Circle Jerks
My Career As a Jerk

Amongst the many bands that sprang up in Southern California during the hardcore rush of the early ’80s, perhaps none seems more quintessential of that time and place than the Circle Jerks. Formed by former members of Black Flag and Redd Kross—vocalist Keith Morris and guitarist Greg Hetson, respectively—the band had the advantage of their pedigree, not to mention real musicians comprising their rhythm section. As such, when the band formed in 1979, they hit the ground running at full speed, with minute-long songs that were as smart as they were fast. They released the classic Group Sex album before the year was over, and the rest is punk rock history.

Of course, the band’s existence wasn’t all wine and roses, and My Career As a Jerk takes a look at the many ups and downs and fits and starts of the band’s three decades. Directed by David Markey, who is best known for making 1991: The Year Punk Broke, the film is comprised of vintage live footage and extensive interviews with Morris, Hetson, and many of the musicians who at one time or another were Circle Jerks, most notably original drummer Lucky Lehrer and bassists Earl Libery (1983–84) and Zander Schloss (1984–2010). Markey also talks to contemporaries like Henry Rollins and J Mascis to get their take on the band.

The Circle Jerks’ story is unremarkable in that it resemble that of many others. Drummers and bass players came and went, some members (Morris and original bassist Roger Rogerson) struggled with drug and alcohol abuse, and the band never made as much money as it would have liked. But this documentary is well-timed in that the band recently went their separate ways after years of having overcome these adversities. With each member interviewed separately, we get several different perspectives on the break-up, with Morris ultimately commenting that he’s closed the door on the group, but he hasn’t locked it, meaning there’s still a chance that the band will reconvene some day.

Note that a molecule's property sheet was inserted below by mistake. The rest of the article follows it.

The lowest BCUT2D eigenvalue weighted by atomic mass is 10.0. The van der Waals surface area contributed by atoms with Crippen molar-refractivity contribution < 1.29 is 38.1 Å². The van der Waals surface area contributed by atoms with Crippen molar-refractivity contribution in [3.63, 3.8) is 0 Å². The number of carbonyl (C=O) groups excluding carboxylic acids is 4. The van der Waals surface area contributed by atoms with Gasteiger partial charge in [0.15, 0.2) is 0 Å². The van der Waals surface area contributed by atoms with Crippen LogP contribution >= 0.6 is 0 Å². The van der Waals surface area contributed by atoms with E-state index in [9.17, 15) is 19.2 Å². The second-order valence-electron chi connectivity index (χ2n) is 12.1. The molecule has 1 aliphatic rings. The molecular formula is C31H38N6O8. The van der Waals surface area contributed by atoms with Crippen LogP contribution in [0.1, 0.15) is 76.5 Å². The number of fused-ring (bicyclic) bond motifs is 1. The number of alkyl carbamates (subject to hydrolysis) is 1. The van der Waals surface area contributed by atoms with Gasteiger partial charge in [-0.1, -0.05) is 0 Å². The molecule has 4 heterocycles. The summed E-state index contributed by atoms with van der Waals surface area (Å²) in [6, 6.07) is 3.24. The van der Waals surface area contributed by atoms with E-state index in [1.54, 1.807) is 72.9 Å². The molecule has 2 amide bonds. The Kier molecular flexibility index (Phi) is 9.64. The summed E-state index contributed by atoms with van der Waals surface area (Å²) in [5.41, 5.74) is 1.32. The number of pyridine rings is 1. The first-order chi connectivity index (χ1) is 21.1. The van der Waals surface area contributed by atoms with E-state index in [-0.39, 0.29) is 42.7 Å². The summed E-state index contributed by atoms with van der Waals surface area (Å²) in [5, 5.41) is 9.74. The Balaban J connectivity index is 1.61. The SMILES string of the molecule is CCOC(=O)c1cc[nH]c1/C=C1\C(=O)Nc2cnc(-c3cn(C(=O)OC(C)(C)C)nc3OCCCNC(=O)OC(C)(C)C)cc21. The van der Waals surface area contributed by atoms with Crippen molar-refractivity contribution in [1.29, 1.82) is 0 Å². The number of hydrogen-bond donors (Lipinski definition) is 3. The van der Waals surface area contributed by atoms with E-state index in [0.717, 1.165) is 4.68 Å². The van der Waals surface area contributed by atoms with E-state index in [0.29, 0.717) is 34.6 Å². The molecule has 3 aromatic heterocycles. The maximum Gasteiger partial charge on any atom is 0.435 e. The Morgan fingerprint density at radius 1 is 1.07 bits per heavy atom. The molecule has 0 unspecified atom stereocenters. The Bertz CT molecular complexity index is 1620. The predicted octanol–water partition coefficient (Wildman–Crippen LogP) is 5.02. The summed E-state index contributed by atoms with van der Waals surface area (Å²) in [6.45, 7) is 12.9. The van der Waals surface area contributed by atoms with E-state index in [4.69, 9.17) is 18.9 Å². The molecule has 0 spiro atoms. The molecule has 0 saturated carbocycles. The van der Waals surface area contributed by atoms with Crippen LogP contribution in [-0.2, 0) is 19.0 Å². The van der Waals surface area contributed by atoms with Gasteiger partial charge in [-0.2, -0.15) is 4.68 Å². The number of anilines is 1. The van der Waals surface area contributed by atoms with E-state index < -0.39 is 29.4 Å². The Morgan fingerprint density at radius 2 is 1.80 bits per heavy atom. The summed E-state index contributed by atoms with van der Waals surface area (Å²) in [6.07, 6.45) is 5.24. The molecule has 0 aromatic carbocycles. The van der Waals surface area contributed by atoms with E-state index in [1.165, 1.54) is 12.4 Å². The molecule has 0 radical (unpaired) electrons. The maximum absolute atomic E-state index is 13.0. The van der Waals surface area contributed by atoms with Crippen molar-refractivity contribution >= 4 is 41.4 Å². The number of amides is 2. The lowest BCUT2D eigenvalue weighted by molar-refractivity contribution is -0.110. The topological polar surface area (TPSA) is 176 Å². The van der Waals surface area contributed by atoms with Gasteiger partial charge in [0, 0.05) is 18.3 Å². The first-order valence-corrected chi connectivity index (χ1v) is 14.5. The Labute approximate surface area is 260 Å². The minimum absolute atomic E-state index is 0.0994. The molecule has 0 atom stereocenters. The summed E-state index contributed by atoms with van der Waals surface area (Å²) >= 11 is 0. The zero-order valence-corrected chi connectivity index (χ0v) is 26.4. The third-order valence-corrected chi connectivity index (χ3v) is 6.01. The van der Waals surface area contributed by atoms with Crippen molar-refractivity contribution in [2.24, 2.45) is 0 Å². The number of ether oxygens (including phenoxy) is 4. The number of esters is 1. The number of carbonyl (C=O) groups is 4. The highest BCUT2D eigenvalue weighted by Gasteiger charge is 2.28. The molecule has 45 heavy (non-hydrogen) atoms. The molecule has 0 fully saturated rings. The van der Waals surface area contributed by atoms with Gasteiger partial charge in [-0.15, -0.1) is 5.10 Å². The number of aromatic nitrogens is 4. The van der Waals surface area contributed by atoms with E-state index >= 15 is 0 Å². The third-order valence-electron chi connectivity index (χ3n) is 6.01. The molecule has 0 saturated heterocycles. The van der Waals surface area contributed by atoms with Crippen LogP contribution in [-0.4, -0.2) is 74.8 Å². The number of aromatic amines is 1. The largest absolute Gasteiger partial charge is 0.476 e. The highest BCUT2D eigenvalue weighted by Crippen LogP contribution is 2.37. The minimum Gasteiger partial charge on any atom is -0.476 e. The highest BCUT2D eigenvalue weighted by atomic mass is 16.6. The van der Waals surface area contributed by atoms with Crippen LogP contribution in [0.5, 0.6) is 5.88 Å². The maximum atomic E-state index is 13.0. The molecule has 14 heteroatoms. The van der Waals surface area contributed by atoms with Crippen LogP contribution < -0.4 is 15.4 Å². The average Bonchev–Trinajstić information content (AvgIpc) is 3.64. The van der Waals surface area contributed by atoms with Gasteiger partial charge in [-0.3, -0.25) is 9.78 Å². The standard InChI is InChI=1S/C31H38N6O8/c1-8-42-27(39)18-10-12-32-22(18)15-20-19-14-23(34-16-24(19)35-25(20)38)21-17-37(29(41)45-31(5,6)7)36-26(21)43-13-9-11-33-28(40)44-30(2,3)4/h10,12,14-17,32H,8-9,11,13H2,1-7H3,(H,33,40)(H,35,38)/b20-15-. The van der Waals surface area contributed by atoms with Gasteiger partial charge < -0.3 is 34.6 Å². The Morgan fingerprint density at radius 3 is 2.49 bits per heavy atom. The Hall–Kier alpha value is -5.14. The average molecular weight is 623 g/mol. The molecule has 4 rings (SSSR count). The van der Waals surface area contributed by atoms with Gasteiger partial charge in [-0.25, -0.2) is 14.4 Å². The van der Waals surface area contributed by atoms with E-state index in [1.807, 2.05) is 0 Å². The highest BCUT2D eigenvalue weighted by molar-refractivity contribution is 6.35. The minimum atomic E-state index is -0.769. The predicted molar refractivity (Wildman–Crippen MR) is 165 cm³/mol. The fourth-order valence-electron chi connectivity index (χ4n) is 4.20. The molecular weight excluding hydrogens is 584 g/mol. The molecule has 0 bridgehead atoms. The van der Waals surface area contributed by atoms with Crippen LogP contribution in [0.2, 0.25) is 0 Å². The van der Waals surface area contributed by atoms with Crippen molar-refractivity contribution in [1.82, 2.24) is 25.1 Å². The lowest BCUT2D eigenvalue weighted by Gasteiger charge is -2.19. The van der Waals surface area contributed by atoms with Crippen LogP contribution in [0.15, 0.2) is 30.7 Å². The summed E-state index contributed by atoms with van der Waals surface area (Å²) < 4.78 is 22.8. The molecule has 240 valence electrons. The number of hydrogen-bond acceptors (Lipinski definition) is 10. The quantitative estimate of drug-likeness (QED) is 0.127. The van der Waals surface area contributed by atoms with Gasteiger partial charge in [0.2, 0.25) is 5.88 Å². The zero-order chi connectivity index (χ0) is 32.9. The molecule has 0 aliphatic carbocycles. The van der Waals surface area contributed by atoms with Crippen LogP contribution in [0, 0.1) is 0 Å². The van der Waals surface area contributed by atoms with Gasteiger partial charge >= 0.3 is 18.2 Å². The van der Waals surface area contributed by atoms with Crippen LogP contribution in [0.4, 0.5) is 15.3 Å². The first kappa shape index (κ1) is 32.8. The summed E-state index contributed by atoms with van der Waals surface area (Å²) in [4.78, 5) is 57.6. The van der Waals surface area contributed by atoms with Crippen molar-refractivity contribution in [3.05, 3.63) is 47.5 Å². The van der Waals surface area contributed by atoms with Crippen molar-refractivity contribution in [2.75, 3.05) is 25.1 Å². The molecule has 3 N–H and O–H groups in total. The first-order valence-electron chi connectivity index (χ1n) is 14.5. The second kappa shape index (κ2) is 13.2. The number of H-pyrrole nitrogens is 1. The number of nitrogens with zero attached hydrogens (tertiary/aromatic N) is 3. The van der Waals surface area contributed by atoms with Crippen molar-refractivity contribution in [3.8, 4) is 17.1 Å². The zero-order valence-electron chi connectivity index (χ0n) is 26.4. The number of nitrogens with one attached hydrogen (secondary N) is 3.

Perhaps the most enjoyable aspect of My Career As a Jerk is the live footage that Markey has dug up. He managed to find video of the band in nearly ever incarnation, even a mid-80s version that included Flea. The quality varies greatly, but in every instance one can grasp the popularity of the band, albeit on punk’s limited scale at the time, and the intensity of the band in the flesh. Ultimately, it’s the appreciation for the band that the film garners that is its greatest asset. The Circle Jerks’ story may not be too riveting, but as the film reveals, it fed into what is arguably some of the most jarring music to come out of the hardcore era.
Stephen Slaybaugh